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Voice Disturbances
ICD 784.49

Article by:
Sarah Morales, BS
Children's Speech Care Center

Voice disturbances may occur for a variety of conditions. Any change in the shape or functioning of the vocal folds (vocal cords—two bands of muscle tissue) will cause a voice disturbance. The vocal folds sit above the trachea (windpipe), and air from the lungs causes them to vibrate, producing the sound of one’s voice. Voice disturbances may occur in adults or children, but they are more common in adults. The conditions that can interfere with vocal fold vibration fall into five categories, discussed below.

The first category is structural changes of the vocal folds. Lump-like growths such as nodules, polyps, cysts, papilloma, or granuloma (benign growths—non-cancerous) or malignant growths (cancerous) called carcinoma distort the straight edges of the vocal folds. This causes them to vibrate strangely, or not at all. Secondly, neurogenic voice disorders (caused by brain/nervous system damage or malfunction) include vocal fold paralysis, vocal tremor (quavering vocal fold motion—quavering voice), and spasmodic dysphonia (vocal folds “freezing” in open or closed positions) can interfere with normal vibration. Neurological diseases such as myasthenia gravis, multiple sclerosis, amyotrophic lateral sclerosis, and Parkinson’s disease can paralyze vocal folds, interfering with normal vibration. Third, diseases such as respiratory infections (cold, flu), allergies, and esophageal reflux disorder can cause swelling of the vocal folds (called edema), preventing normal vibration. Fourth, vocal abuse can cause swelling of the vocal folds or growths on the folds (i.e. excessive/loud talking, excessive caffeine or alcohol intake, lack of water consumption, exposure to fumes, smoking, etc.). The fifth category includes idiopathic voice disorders (voice disorders of unknown origin): e.g. deliberate use of an unnatural sounding voice. Persons with voice disorders often have breathy or hoarse voices, vocal fatigue, and pain in using their voices.

Certain groups of people are especially prone to voice disorders. Examples include persons who use their voice heavily, such as teachers, coaches, courtroom lawyers, and vocal performers. Therapy for these persons may include instruction in the use of amplification (i.e. microphone for the college professor lecturing to a room of 250 students) or breath management techniques to avoid straining the vocal folds (i.e. for professional singers). An athletic coach may be instructed to use a whistle or megaphone instead of yelling during practices; he/she may also be instructed to bring noisemakers to games to avoid yelling. Persons who abuse their voices through poor vocal hygiene (i.e. drinking excess caffeine, alcohol; smoking cigarettes) may be instructed to implement lifestyle changes to improve the health of their vocal folds and the quality of their voices.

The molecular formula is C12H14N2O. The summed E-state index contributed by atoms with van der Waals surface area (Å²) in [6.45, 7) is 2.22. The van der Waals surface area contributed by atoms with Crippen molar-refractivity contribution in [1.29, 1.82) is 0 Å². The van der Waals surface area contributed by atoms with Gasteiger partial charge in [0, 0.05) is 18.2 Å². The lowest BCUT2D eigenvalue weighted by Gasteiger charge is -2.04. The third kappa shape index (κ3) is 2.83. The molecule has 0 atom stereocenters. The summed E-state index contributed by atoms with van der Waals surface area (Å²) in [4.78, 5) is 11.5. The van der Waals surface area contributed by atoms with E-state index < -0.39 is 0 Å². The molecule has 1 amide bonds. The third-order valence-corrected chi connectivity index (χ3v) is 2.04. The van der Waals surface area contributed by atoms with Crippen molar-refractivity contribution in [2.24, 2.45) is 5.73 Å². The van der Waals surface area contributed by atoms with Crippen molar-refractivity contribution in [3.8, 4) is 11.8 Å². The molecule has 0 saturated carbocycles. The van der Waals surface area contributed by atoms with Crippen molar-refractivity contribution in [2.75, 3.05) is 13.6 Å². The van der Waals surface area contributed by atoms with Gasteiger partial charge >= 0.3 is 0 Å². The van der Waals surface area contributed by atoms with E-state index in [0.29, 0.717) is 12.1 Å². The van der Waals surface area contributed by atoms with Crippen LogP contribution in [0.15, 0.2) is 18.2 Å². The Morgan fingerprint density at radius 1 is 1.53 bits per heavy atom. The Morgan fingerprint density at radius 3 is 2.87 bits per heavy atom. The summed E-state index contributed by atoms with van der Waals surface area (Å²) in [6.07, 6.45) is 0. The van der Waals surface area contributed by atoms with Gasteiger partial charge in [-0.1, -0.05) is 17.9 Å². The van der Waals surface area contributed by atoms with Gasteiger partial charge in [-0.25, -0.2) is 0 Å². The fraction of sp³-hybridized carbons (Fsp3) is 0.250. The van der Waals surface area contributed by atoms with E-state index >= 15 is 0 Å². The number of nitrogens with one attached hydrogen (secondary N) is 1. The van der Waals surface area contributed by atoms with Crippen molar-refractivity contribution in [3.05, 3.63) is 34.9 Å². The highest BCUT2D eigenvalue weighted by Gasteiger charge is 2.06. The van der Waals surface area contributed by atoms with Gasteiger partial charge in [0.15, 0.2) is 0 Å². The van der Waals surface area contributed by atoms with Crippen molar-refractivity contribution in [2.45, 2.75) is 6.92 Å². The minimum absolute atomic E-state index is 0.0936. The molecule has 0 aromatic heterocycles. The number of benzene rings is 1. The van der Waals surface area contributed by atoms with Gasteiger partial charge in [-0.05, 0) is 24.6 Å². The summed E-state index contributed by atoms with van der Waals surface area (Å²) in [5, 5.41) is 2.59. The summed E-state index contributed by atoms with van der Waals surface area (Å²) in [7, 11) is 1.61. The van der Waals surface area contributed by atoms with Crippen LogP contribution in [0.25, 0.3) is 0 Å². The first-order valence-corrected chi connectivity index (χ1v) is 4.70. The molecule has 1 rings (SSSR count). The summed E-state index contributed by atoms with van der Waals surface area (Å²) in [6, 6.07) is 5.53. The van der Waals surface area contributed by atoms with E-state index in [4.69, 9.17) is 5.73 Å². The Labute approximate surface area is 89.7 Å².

Some voice disorders require surgery in addition to voice therapy. For example, vocal nodules (lump-like growths that occur due to strenuous overuse of the voice) are often treated by instructing the patient to rest his/her voice. A vocal hygiene program may be instated to assist in better care and use of the vocal cords. If the condition persists, surgery may be required. Other types of growths besides nodules (i.e. malignant ones like carcinoma) require surgery as well as rehabilitation by a speech-language pathologist. Conditions like vocal fold paresis/paralysis may also require surgery as well as therapy.

Voice disorders are often diagnosed and treated in a team approach (a group of professionals) including speech-language pathologists, ENT doctors (ear-nose-throat doctors), and physicians. Treatment is usually short and often involves changes the patient must implement (i.e. quitting smoking, drinking more water, refraining from yelling). Instruction on how to use the voice differently is frequently given. Exercises to improve tone and quality may also be beneficial.

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